But first she takes time to clarify journalism’s role in history. In particular, how journalists and other nonfiction writers uncover facts and – more importantly – take the time to verify them. In particular, Brockenbrough writes about the spread of false information, and how we know that Trump does, indeed, spread lies. She clarifies what fairness and balance mean in the context of telling truths, and then tosses in this caveat: it’s difficult to write accurately about Trump because “he often speaks inaccurately about himself.”

I like the structure of the book: beginning with the election, flashing back to his immigrant parents, and then to Donald J’s childhood. Born into wealth, he started life lucky, writes Brockenbrough. But he lost his mother at a young age and, as he grew older, he became a bully. He caused so much trouble that his father sent him to a military academy, hoping the experience would make him shape up.

 Brockenbrough follows Donald through his business ventures where his driving goal was to do whatever it took to win. Those brash – and questionably ethical – tactics followed him into entertainment and then into his candidacy for the highest office of the land.

“Trump appeared to be looking at the campaign the way a salesman looks at a product he wants to move,” writes Brockenbrough. “What do people want to hear?”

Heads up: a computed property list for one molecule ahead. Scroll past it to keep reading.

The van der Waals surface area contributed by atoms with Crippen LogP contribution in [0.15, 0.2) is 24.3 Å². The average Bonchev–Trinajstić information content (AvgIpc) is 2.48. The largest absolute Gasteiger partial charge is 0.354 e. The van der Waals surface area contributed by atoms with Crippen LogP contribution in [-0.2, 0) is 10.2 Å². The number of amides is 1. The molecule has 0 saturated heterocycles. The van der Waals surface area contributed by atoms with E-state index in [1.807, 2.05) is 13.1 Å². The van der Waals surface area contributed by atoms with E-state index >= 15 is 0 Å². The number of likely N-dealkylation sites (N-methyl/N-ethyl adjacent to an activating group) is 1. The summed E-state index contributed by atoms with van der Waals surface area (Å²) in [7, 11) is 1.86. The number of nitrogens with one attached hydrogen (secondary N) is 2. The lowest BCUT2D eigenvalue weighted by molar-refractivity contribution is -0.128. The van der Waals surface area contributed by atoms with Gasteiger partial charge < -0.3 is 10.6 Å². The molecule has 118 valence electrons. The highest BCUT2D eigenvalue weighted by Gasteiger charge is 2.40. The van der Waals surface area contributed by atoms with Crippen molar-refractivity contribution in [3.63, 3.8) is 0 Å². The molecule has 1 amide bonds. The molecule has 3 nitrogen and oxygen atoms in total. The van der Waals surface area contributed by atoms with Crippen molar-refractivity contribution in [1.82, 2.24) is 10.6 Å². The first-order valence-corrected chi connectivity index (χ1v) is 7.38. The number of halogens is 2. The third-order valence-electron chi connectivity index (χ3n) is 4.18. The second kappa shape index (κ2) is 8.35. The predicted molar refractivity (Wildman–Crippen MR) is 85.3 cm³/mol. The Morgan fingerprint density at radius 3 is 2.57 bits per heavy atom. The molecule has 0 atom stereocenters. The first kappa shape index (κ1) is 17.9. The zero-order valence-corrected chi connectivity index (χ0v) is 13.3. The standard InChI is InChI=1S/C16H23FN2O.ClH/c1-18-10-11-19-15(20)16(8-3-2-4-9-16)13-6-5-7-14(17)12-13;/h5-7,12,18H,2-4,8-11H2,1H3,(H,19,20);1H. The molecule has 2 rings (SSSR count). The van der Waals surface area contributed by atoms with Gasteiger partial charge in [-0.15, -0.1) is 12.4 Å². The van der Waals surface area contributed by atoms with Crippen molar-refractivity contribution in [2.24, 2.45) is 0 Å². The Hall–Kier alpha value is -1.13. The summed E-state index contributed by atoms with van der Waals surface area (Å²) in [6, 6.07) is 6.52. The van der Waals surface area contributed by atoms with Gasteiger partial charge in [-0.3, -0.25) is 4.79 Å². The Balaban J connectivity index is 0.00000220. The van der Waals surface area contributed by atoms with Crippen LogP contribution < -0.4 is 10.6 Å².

Brockenbrough writes about the Russia connections, the debates with Hillary Clinton, FBI investigations and hacking. She shows how unprepared he was to win and how little he did to prepare himself for the transition of power after the election. Brockenbrough does a marvelous job comparing and contrasting Trump and Robert Mueller, and details the ways the 45th president is using his office to enrich himself. She lays out clear evidence for his assault on democracy and a free press.

Provable facts matter, says Brockenbrough. “It’s one thing to make a partisan argument based on different political philosophies. But it’s another thing to ignore or misstate facts to protect a political party or its leader.” Once you leave facts in the dust, you’re on your way to fascism.

Brockenbrough provides a hefty section of back matter: a timeline of Trump’s life, his presidency, thumbnail bios of key campaign staff and political advisors – names you’ve heard in news reports and many of whom are under indictment. There are more than 50 pages of endnotes documenting quotes, and a handy index with entries including “racism” and “Russian election interference”.

I appreciate that the title of this book came about in the most organic fashion possible: from a tweet by Trump. And though it is considered a YA book, I think many adult readers will find it a handy reference.

You can find out more about Martha Brockenbrough and her books at her website.

On Monday we'll join the roundup over at the Nonfiction Monday blog where you'll find even more book reviews. Review copy is from my personal library.